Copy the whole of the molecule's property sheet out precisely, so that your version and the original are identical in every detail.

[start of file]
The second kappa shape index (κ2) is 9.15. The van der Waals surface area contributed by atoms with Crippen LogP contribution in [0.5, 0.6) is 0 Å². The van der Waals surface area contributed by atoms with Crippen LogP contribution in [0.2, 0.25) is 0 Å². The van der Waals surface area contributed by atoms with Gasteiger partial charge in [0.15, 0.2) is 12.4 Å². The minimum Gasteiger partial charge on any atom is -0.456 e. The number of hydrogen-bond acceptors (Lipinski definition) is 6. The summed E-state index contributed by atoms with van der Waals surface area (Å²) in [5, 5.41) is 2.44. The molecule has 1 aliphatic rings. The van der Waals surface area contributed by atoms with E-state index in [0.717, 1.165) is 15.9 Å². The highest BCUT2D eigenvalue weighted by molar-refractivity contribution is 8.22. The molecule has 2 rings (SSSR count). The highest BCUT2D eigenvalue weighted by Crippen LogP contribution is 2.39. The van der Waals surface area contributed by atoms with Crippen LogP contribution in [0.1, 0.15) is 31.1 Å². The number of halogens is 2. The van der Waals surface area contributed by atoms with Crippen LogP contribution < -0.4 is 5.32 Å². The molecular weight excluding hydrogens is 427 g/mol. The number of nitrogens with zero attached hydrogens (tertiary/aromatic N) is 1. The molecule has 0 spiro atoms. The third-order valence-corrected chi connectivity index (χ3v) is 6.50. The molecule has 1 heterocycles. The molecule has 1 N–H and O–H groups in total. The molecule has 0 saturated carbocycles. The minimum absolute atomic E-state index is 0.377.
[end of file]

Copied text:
The second kappa shape index (κ2) is 9.15. The van der Waals surface area contributed by atoms with Crippen LogP contribution in [0.5, 0.6) is 0 Å². The van der Waals surface area contributed by atoms with Crippen LogP contribution in [0.2, 0.25) is 0 Å². The van der Waals surface area contributed by atoms with Gasteiger partial charge in [0.15, 0.2) is 12.4 Å². The minimum Gasteiger partial charge on any atom is -0.456 e. The number of hydrogen-bond acceptors (Lipinski definition) is 6. The summed E-state index contributed by atoms with van der Waals surface area (Å²) in [5, 5.41) is 2.44. The molecule has 1 aliphatic rings. The van der Waals surface area contributed by atoms with E-state index in [0.717, 1.165) is 15.9 Å². The highest BCUT2D eigenvalue weighted by molar-refractivity contribution is 8.22. The molecule has 2 rings (SSSR count). The highest BCUT2D eigenvalue weighted by Crippen LogP contribution is 2.39. The van der Waals surface area contributed by atoms with Crippen LogP contribution in [0.1, 0.15) is 31.1 Å². The number of halogens is 2. The van der Waals surface area contributed by atoms with Crippen LogP contribution < -0.4 is 5.32 Å². The molecular weight excluding hydrogens is 427 g/mol. The number of nitrogens with zero attached hydrogens (tertiary/aromatic N) is 1. The molecule has 0 spiro atoms. The third-order valence-corrected chi connectivity index (χ3v) is 6.50. The molecule has 1 heterocycles. The molecule has 1 N–H and O–H groups in total. The molecule has 0 saturated carbocycles. The minimum absolute atomic E-state index is 0.377.